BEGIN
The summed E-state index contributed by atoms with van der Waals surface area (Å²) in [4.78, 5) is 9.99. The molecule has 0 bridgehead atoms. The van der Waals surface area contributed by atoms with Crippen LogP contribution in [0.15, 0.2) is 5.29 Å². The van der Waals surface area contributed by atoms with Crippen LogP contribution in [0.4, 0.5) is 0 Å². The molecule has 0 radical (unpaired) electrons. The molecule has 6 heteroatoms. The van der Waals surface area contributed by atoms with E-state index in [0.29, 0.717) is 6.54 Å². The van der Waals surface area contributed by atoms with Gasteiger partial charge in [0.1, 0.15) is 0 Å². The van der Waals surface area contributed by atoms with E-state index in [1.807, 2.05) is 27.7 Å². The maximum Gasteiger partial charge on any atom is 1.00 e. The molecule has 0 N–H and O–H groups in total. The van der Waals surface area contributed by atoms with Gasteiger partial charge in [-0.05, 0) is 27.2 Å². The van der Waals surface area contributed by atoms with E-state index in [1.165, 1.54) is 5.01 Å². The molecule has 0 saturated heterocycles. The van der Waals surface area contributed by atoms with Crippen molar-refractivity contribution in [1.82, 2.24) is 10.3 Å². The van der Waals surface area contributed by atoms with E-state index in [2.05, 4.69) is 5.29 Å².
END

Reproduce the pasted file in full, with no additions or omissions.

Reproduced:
The summed E-state index contributed by atoms with van der Waals surface area (Å²) in [4.78, 5) is 9.99. The molecule has 0 bridgehead atoms. The van der Waals surface area contributed by atoms with Crippen LogP contribution in [0.15, 0.2) is 5.29 Å². The van der Waals surface area contributed by atoms with Crippen LogP contribution in [0.4, 0.5) is 0 Å². The molecule has 0 radical (unpaired) electrons. The molecule has 6 heteroatoms. The van der Waals surface area contributed by atoms with E-state index in [0.29, 0.717) is 6.54 Å². The van der Waals surface area contributed by atoms with Gasteiger partial charge in [0.1, 0.15) is 0 Å². The van der Waals surface area contributed by atoms with E-state index in [1.807, 2.05) is 27.7 Å². The maximum Gasteiger partial charge on any atom is 1.00 e. The molecule has 0 N–H and O–H groups in total. The van der Waals surface area contributed by atoms with Gasteiger partial charge in [-0.05, 0) is 27.2 Å². The van der Waals surface area contributed by atoms with E-state index in [1.165, 1.54) is 5.01 Å². The molecule has 0 saturated heterocycles. The van der Waals surface area contributed by atoms with Crippen molar-refractivity contribution in [1.82, 2.24) is 10.3 Å². The van der Waals surface area contributed by atoms with E-state index in [2.05, 4.69) is 5.29 Å².